In ten weeks, Israeli voters will head to the polls, so why is the man hailed as the most serious challenger to Benjamin Netanyahu in years so silent?
Former Chief of Staff Benny Gantz’s quiet brooding presence looms large over this bizarre election campaign. As political parties fight it out in their campaign films and politicians step up their criticism of Benjamin Netanyahu, team Gantz’s game plan seems to be underpinned by the famous song lyric: ‘You say it best when you say nothing at all.’
This is a smart strategy that plays to Gantz’s strengths but it carries a huge risk. If he is trying to sell himself to Israeli voters as the only adult in the room, then there is merit in being above the spiteful squabbles of the current crop of politicians. Gantz wants to look like a wise statesman, a man with the experience and leadership qualities to run the country. This plan suits Gantz’s style which is more deliberative and cautious, an acceptance that he will never excel in an arena that demands quick witted put downs of political opponents to shock and amuse in equal measure. For a politician trying to present himself as a new kind of national leader, this could work. But it presents a dilemma. If you avoid the relentless media bear pit and say nothing, how can you market yourself to the Israeli public and persuade them to vote for you?
On Tuesday evening Gantz will give his first speech of the campaign. The posters announcing the event paid playful homage to the criticism of his reticence and said simply: ‘Gantz speaks.’ His speech is not likely to unveil a detailed set of policy proposals but it will provide the first glimpse of what kind of Israeli leader he is purporting to be. His intervention two weeks ago, when he promised to amend the controversial nation state bill was an enlightening case study because the incident revealed less about him and more about the threat he poses to his opponents. After Gantz promised to change the law and paid tribute to the service and sacrifice of Druze soldiers, he was pilloried as a leftist in a hysterical overreaction by right wing politicians. Indeed, the reaction was so extreme that it kept the story at the top of the news agenda for longer than it would otherwise have been. If he can expect this reaction every time he speaks then it could solve his problem. Not only will his opponents amplify his impact but in behaving like caricatures of themselves they only serve to prove his point about being a different kind of politician.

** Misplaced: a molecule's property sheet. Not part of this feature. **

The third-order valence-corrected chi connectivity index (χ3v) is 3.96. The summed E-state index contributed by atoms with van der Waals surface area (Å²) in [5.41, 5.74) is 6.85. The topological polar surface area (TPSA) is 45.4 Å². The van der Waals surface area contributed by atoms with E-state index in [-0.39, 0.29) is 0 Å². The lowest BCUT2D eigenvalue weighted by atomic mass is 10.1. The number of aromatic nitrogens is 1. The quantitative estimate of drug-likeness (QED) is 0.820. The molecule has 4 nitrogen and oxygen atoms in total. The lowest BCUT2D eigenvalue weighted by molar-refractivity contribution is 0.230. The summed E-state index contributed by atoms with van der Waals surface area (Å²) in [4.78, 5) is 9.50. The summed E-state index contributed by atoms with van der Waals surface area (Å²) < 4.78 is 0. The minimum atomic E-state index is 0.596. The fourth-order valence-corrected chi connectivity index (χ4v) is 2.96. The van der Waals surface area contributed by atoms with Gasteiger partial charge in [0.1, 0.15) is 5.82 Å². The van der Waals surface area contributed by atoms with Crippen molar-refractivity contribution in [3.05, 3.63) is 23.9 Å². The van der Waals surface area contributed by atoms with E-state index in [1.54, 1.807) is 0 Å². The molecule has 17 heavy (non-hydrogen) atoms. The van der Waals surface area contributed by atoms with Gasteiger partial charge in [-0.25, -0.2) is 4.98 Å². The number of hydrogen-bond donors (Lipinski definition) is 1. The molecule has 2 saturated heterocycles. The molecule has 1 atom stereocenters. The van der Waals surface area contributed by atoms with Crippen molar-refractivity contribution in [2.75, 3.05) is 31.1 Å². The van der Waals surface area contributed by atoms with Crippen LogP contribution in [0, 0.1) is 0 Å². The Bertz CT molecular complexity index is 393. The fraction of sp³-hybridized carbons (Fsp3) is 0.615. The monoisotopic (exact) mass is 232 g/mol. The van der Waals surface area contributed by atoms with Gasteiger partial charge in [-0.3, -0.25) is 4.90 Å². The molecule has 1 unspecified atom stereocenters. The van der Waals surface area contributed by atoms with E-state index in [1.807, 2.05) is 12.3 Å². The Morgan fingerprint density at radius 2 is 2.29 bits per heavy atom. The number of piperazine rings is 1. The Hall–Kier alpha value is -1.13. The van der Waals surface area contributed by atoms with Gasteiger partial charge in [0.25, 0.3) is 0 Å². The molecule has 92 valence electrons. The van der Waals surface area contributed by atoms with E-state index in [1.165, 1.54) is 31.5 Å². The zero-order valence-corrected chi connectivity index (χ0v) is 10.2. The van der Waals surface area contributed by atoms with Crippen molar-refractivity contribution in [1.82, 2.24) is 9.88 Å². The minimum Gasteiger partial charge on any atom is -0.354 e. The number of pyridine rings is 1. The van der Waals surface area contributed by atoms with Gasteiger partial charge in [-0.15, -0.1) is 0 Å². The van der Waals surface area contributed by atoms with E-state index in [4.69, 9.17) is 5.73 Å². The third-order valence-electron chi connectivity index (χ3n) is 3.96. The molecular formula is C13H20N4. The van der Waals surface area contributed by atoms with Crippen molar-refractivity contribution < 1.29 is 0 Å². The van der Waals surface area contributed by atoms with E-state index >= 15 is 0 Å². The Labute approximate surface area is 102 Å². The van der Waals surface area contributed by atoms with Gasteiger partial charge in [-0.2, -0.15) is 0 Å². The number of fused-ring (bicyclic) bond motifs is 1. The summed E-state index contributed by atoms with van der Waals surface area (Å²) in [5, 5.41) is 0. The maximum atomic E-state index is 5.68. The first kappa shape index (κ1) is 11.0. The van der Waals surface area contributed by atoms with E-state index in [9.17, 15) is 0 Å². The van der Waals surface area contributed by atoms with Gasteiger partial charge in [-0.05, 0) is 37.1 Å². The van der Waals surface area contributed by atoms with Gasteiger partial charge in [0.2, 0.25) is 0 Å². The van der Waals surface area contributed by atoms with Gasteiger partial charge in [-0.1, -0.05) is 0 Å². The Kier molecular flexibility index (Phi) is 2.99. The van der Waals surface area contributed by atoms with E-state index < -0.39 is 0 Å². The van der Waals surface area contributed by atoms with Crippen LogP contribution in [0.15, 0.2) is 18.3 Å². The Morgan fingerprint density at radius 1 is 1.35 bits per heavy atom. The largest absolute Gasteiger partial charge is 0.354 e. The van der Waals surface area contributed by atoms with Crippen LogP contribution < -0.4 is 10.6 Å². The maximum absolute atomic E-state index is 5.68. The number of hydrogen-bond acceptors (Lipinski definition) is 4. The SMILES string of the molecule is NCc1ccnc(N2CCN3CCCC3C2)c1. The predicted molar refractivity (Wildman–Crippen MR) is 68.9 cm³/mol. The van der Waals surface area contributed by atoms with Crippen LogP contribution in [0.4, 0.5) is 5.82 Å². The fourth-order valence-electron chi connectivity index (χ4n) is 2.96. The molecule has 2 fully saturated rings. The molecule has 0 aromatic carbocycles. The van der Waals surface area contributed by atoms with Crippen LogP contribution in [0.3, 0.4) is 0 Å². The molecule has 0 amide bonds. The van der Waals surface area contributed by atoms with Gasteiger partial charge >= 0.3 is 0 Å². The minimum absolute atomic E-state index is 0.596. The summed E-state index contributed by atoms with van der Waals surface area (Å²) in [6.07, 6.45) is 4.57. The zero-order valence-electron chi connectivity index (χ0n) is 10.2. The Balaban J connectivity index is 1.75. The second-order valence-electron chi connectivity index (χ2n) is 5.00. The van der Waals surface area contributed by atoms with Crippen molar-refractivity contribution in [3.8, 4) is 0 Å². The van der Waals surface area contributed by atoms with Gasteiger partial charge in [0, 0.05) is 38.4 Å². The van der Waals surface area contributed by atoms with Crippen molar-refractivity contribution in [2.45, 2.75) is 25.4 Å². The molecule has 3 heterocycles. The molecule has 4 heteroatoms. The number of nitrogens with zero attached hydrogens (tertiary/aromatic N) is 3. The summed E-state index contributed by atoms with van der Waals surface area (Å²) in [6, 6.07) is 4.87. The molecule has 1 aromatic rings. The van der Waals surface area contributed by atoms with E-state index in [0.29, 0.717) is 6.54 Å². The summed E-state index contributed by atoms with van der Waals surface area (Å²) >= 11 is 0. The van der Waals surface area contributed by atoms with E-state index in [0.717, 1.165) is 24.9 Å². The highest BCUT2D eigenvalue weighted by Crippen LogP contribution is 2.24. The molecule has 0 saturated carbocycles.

Although Gantz’s team has shown impressive discipline, they will need to come up with something compelling to enable their party to rise above the pack. Gantz won’t emerge as the leader of the largest party simply by not being Benjamin Netanyahu. The Likud base is too strong and, according to a recent poll, even after an indictment, could still win 25 seats. With Gantz’s resilience party still only projected to win 13 or 14 seats, there is a long way to go to build a base of support that can seriously challenge Likud. Is that possible in just ten weeks?
There are two different challenges Gantz will face. The first is capability. In simple terms, would he be a good Prime Minister? In head to head polls Gantz is just a few points away from Netanyahu. Much of this support comes from the respect he commands as a former Chief of Staff with a strong reputation for integrity and leadership. He has been tested under fire and would have no problems as Prime Minister making life or death decisions or judging when to use force and when not to. Netanyahu and Likud can attack this record and dig up dirt with the added twist that the dirt will boomerang back in Bibi’s face. As Prime Minister he appointed Gantz as Chief of Staff and approved all his actions. If Gantz was a military failure, it happened on Netanyahu’s watch.
The second challenge is ideology. Gantz will try and steer a centrist course and stay light on detail, but he will be asked for his plan for the West Bank, what he thinks about isolated settlements, how to deal with Hamas in Gaza and if he would serve in a Netanyahu Government? Every one of these answers could potentially alienate the very right-wing voters he needs to win over from Likud or alienate the centrists he needs for his base. At some point in this campaign he will have to make a choice and start talking detail.
To have any chance of success Gantz needs to set out a compelling vision for Israel’s future and provide some clear answers to its many deep -rooted problems. If he does that well, he could electrify this election campaign and even re-align Israeli politics. If he fails, he’ll end up as another footnote of Israeli political history, yet another former General who tried his hand at politics and failed.